In the last decade, solo traveling became super popular. Unlike the mass tourism, solo travelers depend on their own judgment, they rarely use travel agencies and they make their own decisions.
Belgrade, on the place when it’s currently situated were the settlements of Celtic tribes. Later on Roman occupied its territory. After 1521., it was captured by the Ottoman empire and finally only in 1878. Belgrade obtained back its independence. Belgrade translates as “White City”. It is the biggest city in Serbia and capital of the Republic. It is an ideal place for holidaymakers, especially for solo travelers.
First of all, you need to know that Belgrade is a safe city. To be precise, for foreigners it is one of the safest cities in Europe. Second important thing to know – only valid currency is Serbian dinar. So when you are paying for something, use your credit card or change your cash in one of the official, local exchange offices (you can find them literally at any corner of the city). Official language is Serbian, but you won’t be surprised when you ask somebody about directions, because almost everybody use English. People are polite and friendly, they always want to help, and meeting the locals is a piece of cake. You should read about “Things to know” before you travel to Belgrade.
You can easily find accommodation in Belgrade, from 5 stars hotels to private apartments and hostels. Single travelers love hostels , basically it is the easiest way to connect with other solo travelers.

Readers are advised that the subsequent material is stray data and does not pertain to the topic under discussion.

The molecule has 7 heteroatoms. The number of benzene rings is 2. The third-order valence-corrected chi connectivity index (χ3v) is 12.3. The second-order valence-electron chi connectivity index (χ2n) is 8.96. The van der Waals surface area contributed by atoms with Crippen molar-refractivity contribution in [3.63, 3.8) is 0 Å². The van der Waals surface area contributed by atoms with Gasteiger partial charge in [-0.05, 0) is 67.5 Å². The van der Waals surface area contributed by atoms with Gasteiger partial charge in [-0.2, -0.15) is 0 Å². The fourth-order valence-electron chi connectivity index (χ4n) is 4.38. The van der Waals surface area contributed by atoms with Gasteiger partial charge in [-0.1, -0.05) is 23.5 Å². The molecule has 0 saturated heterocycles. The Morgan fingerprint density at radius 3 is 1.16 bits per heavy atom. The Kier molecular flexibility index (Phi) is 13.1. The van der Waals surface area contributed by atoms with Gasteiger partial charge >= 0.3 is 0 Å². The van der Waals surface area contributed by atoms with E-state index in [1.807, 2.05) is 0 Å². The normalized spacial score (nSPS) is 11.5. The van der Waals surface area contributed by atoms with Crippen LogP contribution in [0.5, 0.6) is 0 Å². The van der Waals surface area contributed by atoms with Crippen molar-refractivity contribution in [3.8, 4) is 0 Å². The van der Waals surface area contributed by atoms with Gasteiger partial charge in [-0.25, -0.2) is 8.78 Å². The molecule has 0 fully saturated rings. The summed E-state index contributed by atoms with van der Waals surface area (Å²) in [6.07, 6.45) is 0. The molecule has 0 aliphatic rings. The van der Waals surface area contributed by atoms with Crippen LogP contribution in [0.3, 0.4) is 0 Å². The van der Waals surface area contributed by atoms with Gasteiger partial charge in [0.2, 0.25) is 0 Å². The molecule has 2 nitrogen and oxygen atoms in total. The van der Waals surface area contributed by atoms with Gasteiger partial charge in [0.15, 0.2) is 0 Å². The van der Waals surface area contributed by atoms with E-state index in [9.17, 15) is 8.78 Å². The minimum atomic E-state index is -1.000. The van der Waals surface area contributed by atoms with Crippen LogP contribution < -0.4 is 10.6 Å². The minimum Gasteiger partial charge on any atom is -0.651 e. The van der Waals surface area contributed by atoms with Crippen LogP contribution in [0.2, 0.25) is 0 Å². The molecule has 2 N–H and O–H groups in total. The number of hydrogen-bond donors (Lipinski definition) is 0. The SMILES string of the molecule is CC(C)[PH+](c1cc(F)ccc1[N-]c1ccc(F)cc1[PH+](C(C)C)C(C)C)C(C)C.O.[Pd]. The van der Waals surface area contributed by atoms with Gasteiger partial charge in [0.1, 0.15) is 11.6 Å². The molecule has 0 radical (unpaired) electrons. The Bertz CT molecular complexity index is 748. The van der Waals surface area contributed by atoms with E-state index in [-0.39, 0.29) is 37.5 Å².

Getting around Belgrade is helped by a fairly easy to use public transport network. Belgrade lacks a metro system, but trams, buses, and trolley buses do their job well enough. There are only single-ride tickets for any of them, so you can use it in any type of vehicle. One ride costs 90 dinars (around 0.75 cents, less than 1 Euro) if bought in advance from any kiosk, which are located all over the city. Tickets can also be bought on board in an emergency, but cost almost double that way. Tickets have to be validated on board: there electronic tickets (that you bought earlier) needs to be held against an electronic reader machine as you board the bus. All-day tickets are a good deal, even if you only do four journeys or so. If you order a taxi, use bigger companies, and always ask driver to turn on the taximeter. More details about the transportation and prices in Belgrade, you can read here.
In Serbia, there are 2 official letters – Latin and Cyrillic. All the signs are written in both of them, so you don’t need to panic. Many of them are written in English as well, especially ones about cultural goods, museums, parks and monuments. Belgrade is easy to get around, but you can always download an offline map, or just take an old fashion paper one in Touristic Organization that is located in main pedestrian zone – Knez Mihailova.
Local cuisine is a unique mix of several cultures (as we mentioned before, this part of Europe was under several kingdoms). That is why we have great restaurants in Belgrade. The best areas for having a awesome meal are Beton hall and Skadarlija, but if you are more fast food type of a person, fast food places are on every corner, especially around city center – the quality of food is extraordinary.
If you want to be guided around the city, like in the biggest cities in Europe, Belgrade offers a plenty of free (tip-based) walking tours to help you get acquainted with the city. They typically meet in Republic Square and are a great way to orient yourself to the city as well as educate yourself about its turbulent past.